BFI Flare: Stephen Fry presents astonishing documentary about the queer Dutch artists who defied the Nazis
It is likely that Willem Arondeus would have been surprised by his own acts of bravery, had he been told about them in 1940, the year that the Nazis invaded the Netherlands. Three years later – after joining the Dutch anti-Nazi resistance movement, saving hundreds of Jewish lives by doctoring identity cards and blowing up Amsterdam’s Central Records Office – he would be killed by a firing squad.
He had been defiant during his trial, mocking the judges and taking full responsibility for the raid in an effort to save his co-conspirators from also receiving the death sentence. An openly gay man, who had been thrown out of home aged 17 for his sexuality, his final words were, “Tell the world that homosexuals are not cowards”.
Willem’s story, and the story of his friend and collaborator, conductor Frieda Belinfante, are now the subject of an astonishing new Channel 4 documentary presented by Stephen Fry, titled Stephen Fry: Willem and Frieda – Defying the Nazis, which is being shown at BFI Flare. As a gay man with Jewish roots, whose own family members were sent to Auschwitz and Stutthof, no one is better suited to present such a documentary than Fry – and his star power means that Frieda and Willems’ story might finally get the attention it deserves.
“I was fascinated by these two incredible people,” says Fry. “I knew nothing and I was slightly ashamed, but one of the things that so excited me was that a lot of Dutch people weren’t aware of them either.”
Hay (who also made the Emmy- and BAFTA-winning 2002 film Stig of the Dump) first heard Willem and Frieda’s story from a friend in the summer of 2020. “I was absolutely gobsmacked. I really was,” he says.
He took the tale to writer Rik Carmichael, and they discussed whether it should be made into a feature film. “He said, ‘Are you kidding? It’s going to be 10 years. We need to make this now’,” says Hay. So a documentary was decided on. Carmichael contacted Fry, an old schoolmate, and he was instantly on board. “It was a sort of joint passion for all of us to get this story across,” says Hay.
It’s a story worth telling. Willem met Frieda in Amsterdam during the Second World War. Frieda was a remarkable character: a lesbian cellist who became the artistic director and conductor of the Royal Concertgebouw in 1937 – the first woman in Europe to hold such a role.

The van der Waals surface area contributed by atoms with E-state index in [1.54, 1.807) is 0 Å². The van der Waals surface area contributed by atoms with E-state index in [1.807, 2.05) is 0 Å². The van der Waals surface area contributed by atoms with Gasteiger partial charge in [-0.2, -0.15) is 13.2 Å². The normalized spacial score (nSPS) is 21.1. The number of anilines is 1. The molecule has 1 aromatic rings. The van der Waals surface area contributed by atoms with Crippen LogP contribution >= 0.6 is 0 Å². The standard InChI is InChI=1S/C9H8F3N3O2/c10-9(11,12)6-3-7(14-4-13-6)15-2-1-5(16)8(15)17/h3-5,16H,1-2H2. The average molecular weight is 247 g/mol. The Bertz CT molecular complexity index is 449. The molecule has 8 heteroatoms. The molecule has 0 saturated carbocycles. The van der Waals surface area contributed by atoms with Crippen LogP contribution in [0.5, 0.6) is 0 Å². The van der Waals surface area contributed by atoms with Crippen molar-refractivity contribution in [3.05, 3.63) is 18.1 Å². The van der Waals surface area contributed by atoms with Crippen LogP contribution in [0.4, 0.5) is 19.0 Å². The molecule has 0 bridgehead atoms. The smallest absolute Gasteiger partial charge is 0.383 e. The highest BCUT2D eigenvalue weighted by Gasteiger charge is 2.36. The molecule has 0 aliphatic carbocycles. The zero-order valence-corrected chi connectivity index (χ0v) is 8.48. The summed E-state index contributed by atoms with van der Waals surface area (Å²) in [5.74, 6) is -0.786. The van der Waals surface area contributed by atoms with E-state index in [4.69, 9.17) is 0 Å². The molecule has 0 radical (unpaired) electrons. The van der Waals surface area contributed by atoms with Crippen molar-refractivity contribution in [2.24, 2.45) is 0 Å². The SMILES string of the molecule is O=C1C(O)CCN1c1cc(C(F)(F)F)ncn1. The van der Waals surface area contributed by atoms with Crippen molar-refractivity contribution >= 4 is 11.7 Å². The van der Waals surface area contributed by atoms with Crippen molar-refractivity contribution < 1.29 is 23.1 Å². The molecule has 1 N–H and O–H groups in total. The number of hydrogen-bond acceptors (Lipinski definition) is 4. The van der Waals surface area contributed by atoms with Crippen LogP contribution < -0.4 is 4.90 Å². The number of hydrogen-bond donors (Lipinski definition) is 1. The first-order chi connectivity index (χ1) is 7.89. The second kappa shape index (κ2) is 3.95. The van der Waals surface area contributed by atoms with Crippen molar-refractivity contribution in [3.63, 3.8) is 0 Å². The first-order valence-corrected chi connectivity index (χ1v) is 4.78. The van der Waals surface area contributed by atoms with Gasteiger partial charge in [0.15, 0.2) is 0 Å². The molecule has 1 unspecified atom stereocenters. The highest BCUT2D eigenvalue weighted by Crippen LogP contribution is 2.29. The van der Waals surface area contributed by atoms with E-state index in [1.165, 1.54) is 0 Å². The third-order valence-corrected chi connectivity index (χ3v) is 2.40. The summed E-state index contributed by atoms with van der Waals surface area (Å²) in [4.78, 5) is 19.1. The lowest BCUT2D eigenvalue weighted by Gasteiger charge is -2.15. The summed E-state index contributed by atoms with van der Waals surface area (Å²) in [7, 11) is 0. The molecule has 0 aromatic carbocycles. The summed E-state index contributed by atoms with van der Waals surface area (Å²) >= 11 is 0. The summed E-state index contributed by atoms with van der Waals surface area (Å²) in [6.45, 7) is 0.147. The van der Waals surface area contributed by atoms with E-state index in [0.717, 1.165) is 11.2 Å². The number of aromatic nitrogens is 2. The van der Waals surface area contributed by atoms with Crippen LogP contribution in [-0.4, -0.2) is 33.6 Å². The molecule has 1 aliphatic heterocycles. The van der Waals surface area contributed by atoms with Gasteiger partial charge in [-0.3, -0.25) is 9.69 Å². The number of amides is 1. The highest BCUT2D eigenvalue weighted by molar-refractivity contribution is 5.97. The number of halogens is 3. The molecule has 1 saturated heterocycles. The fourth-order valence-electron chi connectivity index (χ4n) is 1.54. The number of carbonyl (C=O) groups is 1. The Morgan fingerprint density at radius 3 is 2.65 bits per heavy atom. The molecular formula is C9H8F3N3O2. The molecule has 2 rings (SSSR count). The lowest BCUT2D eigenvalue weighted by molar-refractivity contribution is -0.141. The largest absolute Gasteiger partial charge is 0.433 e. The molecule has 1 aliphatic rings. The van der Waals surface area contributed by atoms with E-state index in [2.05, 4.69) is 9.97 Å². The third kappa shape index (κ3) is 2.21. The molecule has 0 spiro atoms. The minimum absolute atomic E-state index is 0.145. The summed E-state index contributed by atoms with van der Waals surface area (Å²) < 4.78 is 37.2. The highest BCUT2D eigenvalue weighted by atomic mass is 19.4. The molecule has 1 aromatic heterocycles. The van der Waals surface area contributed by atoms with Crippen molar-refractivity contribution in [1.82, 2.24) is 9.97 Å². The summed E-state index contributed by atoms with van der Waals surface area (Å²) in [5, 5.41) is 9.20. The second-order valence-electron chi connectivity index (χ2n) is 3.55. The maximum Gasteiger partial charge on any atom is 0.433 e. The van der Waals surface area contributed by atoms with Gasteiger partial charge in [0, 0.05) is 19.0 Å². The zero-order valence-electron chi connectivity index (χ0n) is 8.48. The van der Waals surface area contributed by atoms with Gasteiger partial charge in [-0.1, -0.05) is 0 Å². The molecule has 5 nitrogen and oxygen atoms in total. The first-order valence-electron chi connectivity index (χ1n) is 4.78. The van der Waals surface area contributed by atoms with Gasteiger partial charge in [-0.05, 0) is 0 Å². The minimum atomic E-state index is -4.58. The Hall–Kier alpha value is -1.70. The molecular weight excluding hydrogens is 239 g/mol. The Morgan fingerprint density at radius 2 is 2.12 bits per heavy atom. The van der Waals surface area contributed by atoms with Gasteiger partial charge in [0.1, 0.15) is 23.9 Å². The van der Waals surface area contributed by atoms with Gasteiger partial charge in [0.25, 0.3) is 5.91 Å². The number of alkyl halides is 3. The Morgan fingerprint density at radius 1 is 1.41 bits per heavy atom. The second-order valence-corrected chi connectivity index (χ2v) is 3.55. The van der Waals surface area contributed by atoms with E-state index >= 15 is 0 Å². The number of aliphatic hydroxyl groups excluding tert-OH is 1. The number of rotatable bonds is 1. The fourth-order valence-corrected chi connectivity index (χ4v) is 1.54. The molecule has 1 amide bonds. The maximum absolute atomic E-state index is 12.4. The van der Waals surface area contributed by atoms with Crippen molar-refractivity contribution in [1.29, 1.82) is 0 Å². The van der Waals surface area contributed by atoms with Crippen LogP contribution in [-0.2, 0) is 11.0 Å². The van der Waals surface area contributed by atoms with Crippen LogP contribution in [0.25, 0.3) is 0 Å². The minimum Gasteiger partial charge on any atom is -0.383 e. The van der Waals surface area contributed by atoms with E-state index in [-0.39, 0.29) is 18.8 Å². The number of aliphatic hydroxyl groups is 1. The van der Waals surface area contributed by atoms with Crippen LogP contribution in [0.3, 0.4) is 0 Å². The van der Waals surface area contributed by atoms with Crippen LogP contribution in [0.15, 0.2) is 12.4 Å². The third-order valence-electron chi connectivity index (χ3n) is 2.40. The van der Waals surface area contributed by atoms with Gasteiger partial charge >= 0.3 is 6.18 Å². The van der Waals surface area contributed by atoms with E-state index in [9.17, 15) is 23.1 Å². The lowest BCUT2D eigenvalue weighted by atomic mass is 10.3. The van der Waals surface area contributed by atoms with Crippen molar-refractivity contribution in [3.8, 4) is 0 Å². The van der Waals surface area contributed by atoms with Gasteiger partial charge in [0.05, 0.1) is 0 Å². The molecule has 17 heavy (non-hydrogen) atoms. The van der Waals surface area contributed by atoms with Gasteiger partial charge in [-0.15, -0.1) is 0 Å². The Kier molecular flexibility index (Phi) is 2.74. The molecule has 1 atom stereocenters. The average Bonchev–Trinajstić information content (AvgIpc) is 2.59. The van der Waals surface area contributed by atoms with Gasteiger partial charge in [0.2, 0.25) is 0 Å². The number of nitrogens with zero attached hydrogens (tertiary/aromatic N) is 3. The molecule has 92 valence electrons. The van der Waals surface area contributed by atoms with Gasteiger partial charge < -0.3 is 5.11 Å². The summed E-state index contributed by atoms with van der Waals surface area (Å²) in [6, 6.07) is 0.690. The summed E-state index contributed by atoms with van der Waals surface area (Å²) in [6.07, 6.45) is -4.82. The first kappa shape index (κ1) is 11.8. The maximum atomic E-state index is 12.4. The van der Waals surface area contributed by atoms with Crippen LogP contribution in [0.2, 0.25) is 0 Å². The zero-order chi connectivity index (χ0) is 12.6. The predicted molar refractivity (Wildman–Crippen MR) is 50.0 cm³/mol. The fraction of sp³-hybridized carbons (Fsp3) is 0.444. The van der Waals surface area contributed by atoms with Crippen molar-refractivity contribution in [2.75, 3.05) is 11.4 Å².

“She was outraged by injustice and cruelty and unfairness,” explains Fry. “She was always a bit transgressive. She’d exhibited courage by living more or less openly as a lesbian with lovers, and she was infuriated by the Philistine hypocrisy of Nazis, who were anti-art but loved to go to concerts and pretend to enjoy them.
“In classical music, there has always been a large proportion of orchestras that have been Jewish, particularly in the string sections, so she knew a lot of Jews who were being bleached out of the orchestra. That enraged her.”
Willem was an artist from Naarden who had never reached his full potential, despite being commissioned to paint a mural for Rotterdam City Hall and illustrating poems by Dutch writers J. H. Leopold, Pieter Cornelis Boutens and Martinus Nijhoff. “Setting up as a painter in Amsterdam means working in the shadows of the giants,” says Fry. “His work is enchanting and, had he done them 15 or 20 years earlier, would have put him in the vanguard.”
The duo independently and immediately understood the implications of the Nazi invasion: Frieda disbanded the orchestra – she wouldn’t professionally conduct again until 1953 in America, six years after emigrating. Willem sent his partner Jan Tijssen, the love of his life, back to his hometown; they would never see each other again. Unbeknown to Willem, Jan (who would later marry a woman) would name his son Willem.
As the Nazis started to introduce oppressive policies, Willem started making pamphlets encouraging people to resist – he called one of them the Brandaris Briefing, after the oldest lighthouse in the Netherlands, both a warning and a beacon of hope. Frieda had already started forging identity cards for Jews, asking her non-Jewish friends to declare their papers lost and pass them to her instead so she could alter them. The duo finally met as part of a group of creatives who were all working to defend Jewish citizens, which initially gathered at café Kring.